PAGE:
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Being rejected from the medical school can take a heavy toll on the self-esteem. Next comes the big question, how to cope with the peer and social pressure that comes along with it?

With a huge number of applicants applying for the limited number of seats in the medical schools, it doesn’t come as a surprise that most of the Aspiring candidates have to deal with the sheer strain of being denied entry into the medical schools. Specification of a criterion for entry into the medical school automatically filters out a hoard of candidates seeking a place. 

The initial reaction to being rejected is shock, followed by anger and then depression. For most of the students, being rejected by the medical school is the first time that they have had to face failure in life, however hard they might have studied for MCAT or however many rotations and volunteering programs they might have signed up for. 

Blaming the admissions committee, one’s level of preparation and even the medical school itself are all a natural part of the phase that follows medical school rejection. Once you have dealt with the depression and anger of being rejected and once you are done questioning your self-worth, here is what you can do to make your situation better and walk out of it with your head held high. 

Re-Apply

Spare some time to make your GPA and MCAT scores better and re-apply for the medical school as soon as the admissions re-open.

Since you have been through the ordeal once, going through it a second time makes it less nerve-wrecking than before since you are already prepared for what lies ahead.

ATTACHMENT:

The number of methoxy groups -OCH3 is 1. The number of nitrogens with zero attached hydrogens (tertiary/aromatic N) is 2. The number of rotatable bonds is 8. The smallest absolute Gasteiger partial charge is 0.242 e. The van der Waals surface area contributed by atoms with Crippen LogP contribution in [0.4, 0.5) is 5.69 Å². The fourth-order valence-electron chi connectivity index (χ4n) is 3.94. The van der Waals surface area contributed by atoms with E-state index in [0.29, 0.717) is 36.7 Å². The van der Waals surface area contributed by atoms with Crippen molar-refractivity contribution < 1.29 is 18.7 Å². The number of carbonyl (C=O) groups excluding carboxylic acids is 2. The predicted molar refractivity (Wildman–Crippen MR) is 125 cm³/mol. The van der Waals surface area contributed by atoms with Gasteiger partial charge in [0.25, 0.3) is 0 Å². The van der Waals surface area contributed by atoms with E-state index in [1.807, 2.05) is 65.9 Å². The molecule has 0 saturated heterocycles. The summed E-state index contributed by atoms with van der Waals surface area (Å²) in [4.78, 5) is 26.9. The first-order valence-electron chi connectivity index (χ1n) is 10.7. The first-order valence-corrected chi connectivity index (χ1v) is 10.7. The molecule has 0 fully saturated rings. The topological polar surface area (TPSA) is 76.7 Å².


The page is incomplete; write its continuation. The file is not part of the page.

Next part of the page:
Re-applying a second time helps you plan a strategy for not making the same mistakes that you made before and increases the chance of you securing a place. 

Shadowing

Don’t underestimate the importance of shadowing since it gives you an edge over other candidates by making your CV stronger. An inner knowledge of the workings of the medical profession raises your odds of making it into the medical school so start looking for medical schools that offer summer internship and shadowing programs and re-apply with greater confidence. 

Interview

Interview is one thing that can decide your entire future for you.

The interview day is for showcasing the part of you (the passion, the courage, the zest) that doesn’t come through in the application.

So, if you have been rejected by the medical school once, gear up for the interview day with renewed zeal to do better than before. Plan your answers (don’t make them sound memorized, though) ahead of time. Do your homework about your field of choice since this is one of the commonest traps. 

Consider Other Options 

Being rejected from the medical school is not the end of the world. While preparing for re-application, broaden your horizons and keep other options open for yourself. Other medicine-related fields that are equally important and terrific are dentistry, physiotherapy, pharmacy, imaging technology, lab technology etc. These fields are equally challenging and just as competent as being a doctor so keep your eyes open for other good fields that can help you bring out the better part of you and can help you cope with the unpleasantness of medical school rejection in a better way. 

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